Wednesday, 17 January 2018

    The independent trustee market: The trustee chair's view

    Sarah Smart, chair of the Pensions Trust, gives her view on the independent trustee market in the second of this four part series

    On boards everywhere I think there is a very mistaken belief that if you’re a good executive then you’re necessarily a good non-executive, which really doesn’t follow. And if you’re a good consultant or adviser – or just if you’ve got pensions experience, then you will become a good trustee. I don’t think either of those things follow.

    I think that for being an independent trustee the requirements really differ depending on the needs of the scheme, and whether it’s more of an executive role for smaller schemes, or a non-executive role. I don’t think schemes and employers who may be choosing the independent trustees really do enough to say what their requirements are and I don’t think their selection processes are rigorous enough either.

    The chair needs to be a leader, but not a really dominant leader. To my mind the chair needs to lead the group, lead the board and the executive team if there is one, to a certain extent, make sure they’re the right dynamics in the board.

    There’s quite a lot of coaching to be done as chair – coaching of board members, and coaching of the executive, because a lot of the chair’s role is making sure that the right amount of information is provided to the board to make sure they can make good decisions. That doesn’t just mean the decision the chair wants to come out, because a chair will always know so much more about what’s going on with the rest of the board because they’re closer to it, and a good chair efficiently makes the relevant information available to the board so they can collectively make a good decision.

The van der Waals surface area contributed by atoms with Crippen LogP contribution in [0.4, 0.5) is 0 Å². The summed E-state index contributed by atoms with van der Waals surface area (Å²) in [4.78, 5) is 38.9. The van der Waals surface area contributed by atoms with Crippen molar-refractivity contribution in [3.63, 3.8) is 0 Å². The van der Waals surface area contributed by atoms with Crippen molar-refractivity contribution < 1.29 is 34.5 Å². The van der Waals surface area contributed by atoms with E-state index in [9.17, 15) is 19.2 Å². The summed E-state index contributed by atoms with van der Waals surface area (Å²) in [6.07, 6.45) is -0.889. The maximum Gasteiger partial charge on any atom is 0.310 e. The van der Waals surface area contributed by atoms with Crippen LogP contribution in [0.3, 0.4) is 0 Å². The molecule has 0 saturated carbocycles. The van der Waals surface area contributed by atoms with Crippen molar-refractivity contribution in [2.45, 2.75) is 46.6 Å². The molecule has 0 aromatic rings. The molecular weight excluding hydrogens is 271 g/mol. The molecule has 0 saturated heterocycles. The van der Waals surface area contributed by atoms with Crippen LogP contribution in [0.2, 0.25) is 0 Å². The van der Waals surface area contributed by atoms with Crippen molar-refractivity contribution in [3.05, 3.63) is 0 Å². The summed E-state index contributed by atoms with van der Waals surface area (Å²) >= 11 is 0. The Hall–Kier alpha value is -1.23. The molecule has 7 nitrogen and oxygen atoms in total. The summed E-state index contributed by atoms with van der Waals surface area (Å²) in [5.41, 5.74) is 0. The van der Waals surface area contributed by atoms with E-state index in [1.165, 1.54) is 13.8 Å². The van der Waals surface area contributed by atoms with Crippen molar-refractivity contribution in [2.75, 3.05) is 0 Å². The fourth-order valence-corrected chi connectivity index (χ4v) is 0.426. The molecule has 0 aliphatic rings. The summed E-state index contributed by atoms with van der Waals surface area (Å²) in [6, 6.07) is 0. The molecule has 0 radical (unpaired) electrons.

Often people say there’s no such thing as a stupid question. There is such a thing as a stupid question, actually. . Stupid questions are ones that completely take the discussion away from where it should be, and missing the point, and getting into a level of detail that is operational and not relevant.

    A good chair can spot a stupid, stupid question and politely bring the discussion back to where it needs to be, but also can spot a good stupid question and make sure they don’t close the discussion down at that point, and say “That’s a very good question actually – let’s explore down that route”.

    I think that’s a really subtle skill that good chairs have, and recruitment processes need to try and identify.

     

     

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